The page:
Iraq seeks more US support against Islamic state; China releases five women detained after campaigning against sexual harassment; UN to vote on Yemen arms embargo; Chile enacts civil union law; and more
TOP OF THE AGENDA
Iraqi PM to Seek More U.S. Support Against Islamic State
Iraqi Prime Minister Haider al-Abadi will meet (Reuters) with U.S. President Barack Obama in Washington on Tuesday to discuss the fight against the self-proclaimed Islamic State. Abadi is expected to request more military assistance. The militants have lost (AFP) between 25 and 30 percent of the territory it holds following coalition airstrikes and a series of Iraqi offensives, according to the Pentagon. Explosions in and around Baghdad killed (AP) more than a dozen people on Tuesday as Iraqi security forces pushed back against Islamic State militants attacks on Baiji, home to Iraq's largest oil refinery. Meanwhile, four former Blackwater security guards were sentenced (Al Jazeera) to long prison terms on Monday for the deaths of fourteen unarmed Iraqis in Baghdad's Nisur Square in 2007.
"We are going to have to convince Abadi to let us help him put his own house in order, build a staff that can run the country, and allow Ambassador Jones to act as a surrogate for the fissiparous Sunni leadership. That won't be easy, but it will be much easier if the prime minister comes away convinced that he can rely on the United States to be steadfast, committed and generous in a way that we simply have not been for the past five years," writes Brookings Institution's Kenneth Pollack.
"Beyond boots on the ground, however, there is a larger war being fought: to convince Iraqi Sunnis that their Shiite-led government will protect them. If Baghdad tries to win the battle of Mosul without first showing that its forces are a better bet than the Islamic State, the military campaign could fail," writes Lara Jakes in Foreign Policy.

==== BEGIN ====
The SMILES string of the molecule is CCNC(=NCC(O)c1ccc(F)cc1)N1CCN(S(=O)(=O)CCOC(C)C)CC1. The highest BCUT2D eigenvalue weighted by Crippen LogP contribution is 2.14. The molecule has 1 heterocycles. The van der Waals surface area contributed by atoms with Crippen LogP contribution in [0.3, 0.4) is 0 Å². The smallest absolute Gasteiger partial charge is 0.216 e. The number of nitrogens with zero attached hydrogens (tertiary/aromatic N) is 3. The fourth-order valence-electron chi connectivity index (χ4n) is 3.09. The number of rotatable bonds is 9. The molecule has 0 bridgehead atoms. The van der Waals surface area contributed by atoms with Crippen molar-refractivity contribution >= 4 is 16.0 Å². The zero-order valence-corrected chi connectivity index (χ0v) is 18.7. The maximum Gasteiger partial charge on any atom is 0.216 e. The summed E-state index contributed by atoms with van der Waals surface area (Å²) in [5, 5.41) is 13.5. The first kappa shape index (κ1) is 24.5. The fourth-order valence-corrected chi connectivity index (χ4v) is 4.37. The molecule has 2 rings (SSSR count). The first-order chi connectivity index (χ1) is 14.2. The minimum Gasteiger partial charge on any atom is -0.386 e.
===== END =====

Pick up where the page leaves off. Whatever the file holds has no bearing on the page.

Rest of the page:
"After the Obama administration formally requested a new war authorization in February, lawmakers failed to settle their differences over its scope and nature. The administration appears resigned to continuing to rely on the expansive war authorizations passed more than a decade ago for the wars in Iraq and Afghanistan. Iraq’s battlefields, which the United States is shaping from the air, warrant a genuine debate about the goals and risks of American involvement," writes the New York Times.
China Releases Women Activists
Authorities in China released (RFA) five women who were detained on March 8 while campaigning against sexual harassment. The women, whose arrests were condemned internationally (Reuters), were released on conditional bail, according to a defense lawyer.
THAILAND: The Obama administration nominated (Bloomberg) Glyn Davies to become the next ambassador to Thailand, a position that has been vacant for six months. Davies, a career diplomat, previously served as special representative for North Korean policy, and envoy to both the UN and the International Atomic Energy Agency in Vienna.
UN to vote on Yemen arms embargo
Chile enacts civil union law
This is an excerpt of the CFR.org Daily News Brief. The full version is available on CFR.org